Census Pop.
1930 339
1940 497 46.6%
1950 5,271 960.6%
1960 9,810 86.1%
1970 11,902 21.3%
1980 14,460 21.5%
1990 15,283 5.7%
2000 14,951 −2.2%
2010 15,219 1.8%
2020 16,463 8.2%
U.S. Decennial Census

2020 census

Opa-locka, Florida - Demographic Profile
(NH = Non-Hispanic)
Race Pop 2010 Pop 2020 % 2010 % 2020
White (NH) 323 317 2.12% 1.93%
Black or African American (NH) 9,336 8,227 61.54% 49.97%
Native American or Alaska Native (NH) 21 15 0.14% 0.09%
Asian (NH) 27 40 0.18% 0.24%
Pacific Islander (NH) 1 2 0.01% 0.01%
Some Other Race (NH) 21 66 0.14% 0.40%
Mixed Race/Multi-Racial (NH) 82 192 0.54% 1.17%
Hispanic or Latino (any race) 5,378 7,604 35.34% 46.19%
Total 15,219 16,463 100.00% 100.00%

Note: the US Census treats Hispanic/Latino as an ethnic category. This table excludes Latinos from the racial categories and assigns them to a separate category. Hispanics/Latinos can be of any race

2010 United States Census

Opa-locka Demographics
2010 Census Opa-locka Miami-Dade County Florida
Total population 15,219 2,496,435 18,801,310
Population, percent change, 2000 to 2010 +1.8% +10.8% +17.6%
Population density 3,535.8/sq mi 1,315.5/sq mi 350.6/sq mi
White or Caucasian (including White Hispanic) 27.7% 73.8% 75.0%
(Non-Hispanic White or Caucasian) 2.1% 15.4% 57.9%
Black or African-American 65.8% 18.9% 16.0%
Hispanic or Latino (of any race) 35.3% 65.0% 22.5%
Asian 0.2% 1.5% 2.4%
Native American or Native Alaskan 0.2% 0.2% 0.4%
Pacific Islander or Native Hawaiian 0.2% 0.0% 0.1%
Two or more races (Multiracial) 2.1% 2.4% 2.5%
Some Other Race 3.8% 3.2% 3.6%

As of 2010, there were 5,966 households, out of which 14.8% were vacant. In 2000, 41.2% had children under the age of 18 living with them, 28.4% were married couples living together, 35.2% had a female householder with no husband present, and 29.7% were non-families. 24.8% of all households were made up of individuals, and 8.5% had someone living alone who was 65 years of age or older. The average household size was 2.97 and the average family size was 3.52.

In 2000, the city's population was distributed as 34.6% under the age of 18, 12.3% from 18 to 24, 26.8% from 25 to 44, 17.7% from 45 to 64, and 8.5% who were 65 years of age or older. The median age was 27 years. For every 100 females, there were 85.6 males. For every 100 females age 18 and over, there were 77.1 males.

In 2000, $25,000 was the median income for a family. Males had a median income of $22,347 versus $19,270 for females. The per capita income for the city is approximately $15,000. About 31.5% of families and 35.2% of the population are below the poverty line, including 42.3% of those under age 18 and 40.8% of those age 65 or over.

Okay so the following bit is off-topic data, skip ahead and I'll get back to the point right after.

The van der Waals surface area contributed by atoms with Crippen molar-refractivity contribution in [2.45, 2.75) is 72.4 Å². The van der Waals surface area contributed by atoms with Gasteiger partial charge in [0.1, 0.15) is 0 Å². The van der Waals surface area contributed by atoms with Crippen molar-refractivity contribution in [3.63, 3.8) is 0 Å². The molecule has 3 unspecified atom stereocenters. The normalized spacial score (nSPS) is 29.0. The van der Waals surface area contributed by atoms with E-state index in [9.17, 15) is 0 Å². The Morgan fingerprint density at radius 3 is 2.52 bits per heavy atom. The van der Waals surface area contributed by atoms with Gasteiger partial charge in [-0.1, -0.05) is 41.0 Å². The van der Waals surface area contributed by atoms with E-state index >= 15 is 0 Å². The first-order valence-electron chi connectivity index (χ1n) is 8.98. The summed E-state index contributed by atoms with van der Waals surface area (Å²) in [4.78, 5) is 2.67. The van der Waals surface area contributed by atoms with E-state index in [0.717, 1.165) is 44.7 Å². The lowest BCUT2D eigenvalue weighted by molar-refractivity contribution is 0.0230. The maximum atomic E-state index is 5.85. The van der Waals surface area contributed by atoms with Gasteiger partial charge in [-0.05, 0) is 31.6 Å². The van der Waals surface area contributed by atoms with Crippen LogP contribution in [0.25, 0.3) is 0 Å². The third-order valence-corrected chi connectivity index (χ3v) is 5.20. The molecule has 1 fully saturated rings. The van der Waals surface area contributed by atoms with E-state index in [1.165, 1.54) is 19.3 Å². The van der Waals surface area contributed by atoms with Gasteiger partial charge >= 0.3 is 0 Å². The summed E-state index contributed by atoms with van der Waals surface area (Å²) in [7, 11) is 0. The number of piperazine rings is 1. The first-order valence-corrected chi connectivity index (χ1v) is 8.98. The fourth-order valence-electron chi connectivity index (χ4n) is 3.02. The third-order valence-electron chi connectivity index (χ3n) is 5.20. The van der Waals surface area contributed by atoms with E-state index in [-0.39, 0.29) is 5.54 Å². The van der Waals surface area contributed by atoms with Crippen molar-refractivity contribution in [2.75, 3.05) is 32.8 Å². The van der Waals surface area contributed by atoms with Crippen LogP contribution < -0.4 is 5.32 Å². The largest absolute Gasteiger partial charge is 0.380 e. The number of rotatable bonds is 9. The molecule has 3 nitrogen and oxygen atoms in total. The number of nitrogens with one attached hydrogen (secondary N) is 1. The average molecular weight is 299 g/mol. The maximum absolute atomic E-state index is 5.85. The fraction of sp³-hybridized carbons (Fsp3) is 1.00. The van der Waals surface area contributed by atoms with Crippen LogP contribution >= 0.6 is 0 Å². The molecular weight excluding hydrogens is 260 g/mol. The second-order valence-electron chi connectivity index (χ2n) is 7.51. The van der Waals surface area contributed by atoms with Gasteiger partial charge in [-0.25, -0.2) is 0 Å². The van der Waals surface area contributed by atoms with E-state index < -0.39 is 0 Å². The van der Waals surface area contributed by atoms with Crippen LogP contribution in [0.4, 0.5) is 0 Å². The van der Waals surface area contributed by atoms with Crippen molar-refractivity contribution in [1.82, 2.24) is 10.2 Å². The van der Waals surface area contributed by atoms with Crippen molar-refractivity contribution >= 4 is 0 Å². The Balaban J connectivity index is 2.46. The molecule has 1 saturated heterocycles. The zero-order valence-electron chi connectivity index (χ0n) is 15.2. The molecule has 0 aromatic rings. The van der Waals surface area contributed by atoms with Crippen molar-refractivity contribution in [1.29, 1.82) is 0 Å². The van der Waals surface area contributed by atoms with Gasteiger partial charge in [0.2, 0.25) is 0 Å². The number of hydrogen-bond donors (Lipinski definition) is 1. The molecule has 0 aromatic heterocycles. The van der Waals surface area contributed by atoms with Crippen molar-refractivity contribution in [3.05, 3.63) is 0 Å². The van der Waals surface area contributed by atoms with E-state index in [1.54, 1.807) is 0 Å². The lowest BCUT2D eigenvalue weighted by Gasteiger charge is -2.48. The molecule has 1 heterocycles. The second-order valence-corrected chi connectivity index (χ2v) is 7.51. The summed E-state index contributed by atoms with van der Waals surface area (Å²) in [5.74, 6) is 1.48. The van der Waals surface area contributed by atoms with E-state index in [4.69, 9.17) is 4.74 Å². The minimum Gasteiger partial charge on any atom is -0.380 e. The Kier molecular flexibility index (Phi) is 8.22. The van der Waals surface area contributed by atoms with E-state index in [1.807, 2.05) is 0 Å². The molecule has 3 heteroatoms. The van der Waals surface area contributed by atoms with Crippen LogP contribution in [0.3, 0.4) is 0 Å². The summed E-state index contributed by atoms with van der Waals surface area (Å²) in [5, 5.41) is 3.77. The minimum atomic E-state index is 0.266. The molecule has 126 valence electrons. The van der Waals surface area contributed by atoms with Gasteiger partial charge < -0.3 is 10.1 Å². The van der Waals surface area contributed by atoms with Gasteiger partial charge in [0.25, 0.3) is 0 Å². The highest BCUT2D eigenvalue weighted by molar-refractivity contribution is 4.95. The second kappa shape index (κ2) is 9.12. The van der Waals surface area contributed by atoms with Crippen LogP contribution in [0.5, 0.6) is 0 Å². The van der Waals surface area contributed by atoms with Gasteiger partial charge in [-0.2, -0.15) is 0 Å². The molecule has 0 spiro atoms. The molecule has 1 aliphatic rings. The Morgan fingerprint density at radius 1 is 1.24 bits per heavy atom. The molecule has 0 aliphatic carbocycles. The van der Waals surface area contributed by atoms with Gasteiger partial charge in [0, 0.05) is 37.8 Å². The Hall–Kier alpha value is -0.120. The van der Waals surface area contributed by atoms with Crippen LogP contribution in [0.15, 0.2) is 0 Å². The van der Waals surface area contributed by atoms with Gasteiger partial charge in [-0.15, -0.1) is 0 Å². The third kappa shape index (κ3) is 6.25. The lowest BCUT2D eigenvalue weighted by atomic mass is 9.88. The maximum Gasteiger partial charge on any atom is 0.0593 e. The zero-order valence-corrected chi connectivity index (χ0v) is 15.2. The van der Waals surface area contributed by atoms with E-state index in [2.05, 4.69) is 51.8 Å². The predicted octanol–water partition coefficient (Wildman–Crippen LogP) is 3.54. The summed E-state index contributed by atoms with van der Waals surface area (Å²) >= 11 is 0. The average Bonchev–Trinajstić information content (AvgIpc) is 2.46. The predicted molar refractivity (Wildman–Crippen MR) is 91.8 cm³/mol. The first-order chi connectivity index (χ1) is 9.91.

As of 2000, speakers of English as a first language accounted for 68.45%, while Spanish made up 28.30%, French Creole 2.78%, and French was at 0.48% of the population.

As of 2000, Opa-locka had the 46th-highest percentage of Cuban residents in the US, with 9.58% of its populace. It had the forty-ninth highest percentage of Dominican residents in the US, at 2.59% of the city's population, and the fifty-second highest percentage of Haitian residents in the US, at 2.90% of its population (tied with four other areas, including Palm Springs, Florida). It also had the forty-third most Jamaicans in the US, at 3.00% (tied with Margate,) while it had the nineteenth highest percentage of Nicaraguans, at 2.22% of all residents.


The Opa-locka Branch library is one of the 49 branches included within the Miami-Dade Public Library System. This branch is open to the public on weekdays offering an After School Club and Storytime for children.


Opa-locka had 30 houses of worship in 1996. During that year, Oscar Musibay of the Miami New Times said, "Like South Beach has hotels, Opa-locka has churches."


Opa Locka FL RR station02
The modern Opa-Locka Tri-Rail commuter station, next door to the former Opa-Locka Railroad Station built by the Seaboard Air Line Railroad and now on the National Register of Historic Places

Opa-locka is served by Opa-locka Executive Airport, owned and operated by the Miami-Dade County Aviation Department.

Additionally, Opa-locka is served by Miami-Dade Transit buses and by Tri-Rail via the Opa-locka Station.

In popular culture

  • Opa-locka is featured in the landmark 1969 documentary film Salesman, by the Maysles Brothers.
  • An instrumental song on Hawkwind's 1975 album Warrior on the Edge of Time is named "Opa-Loka", but any connection to the town is unclear. The song eventually had lyrics added to it on a later album (PXR5) and morphed into "Uncle Sam's on Mars".
  • In the 1991 film Soapdish, the leading character played by Kevin Kline is a down-and-out actor reduced to drunkenly performing the role of Willy Loman in Death of a Salesman at the fictitious "Opa-Locka Dinner Theater."
  • Opa-locka is mentioned in the 1995 action movie The Substitute by a black student who is being disciplined by Tom Berenger.


Miami-Dade County Public Schools serves Opa-locka.

Dr. Robert B. Ingram/Opa-locka Elementary School is located in Opa-locka. North Dade Middle School in Miami Gardens and Hialeah/Miami Lakes Senior High in Hialeah serve the city.

Opa Locka FL plaza01
An Arab-inspired plaza entrance
Opa Locka FL Root Building maybe01
A building with Moorish features

Notable people

See also

Kids robot.svg In Spanish: Opa-locka para niños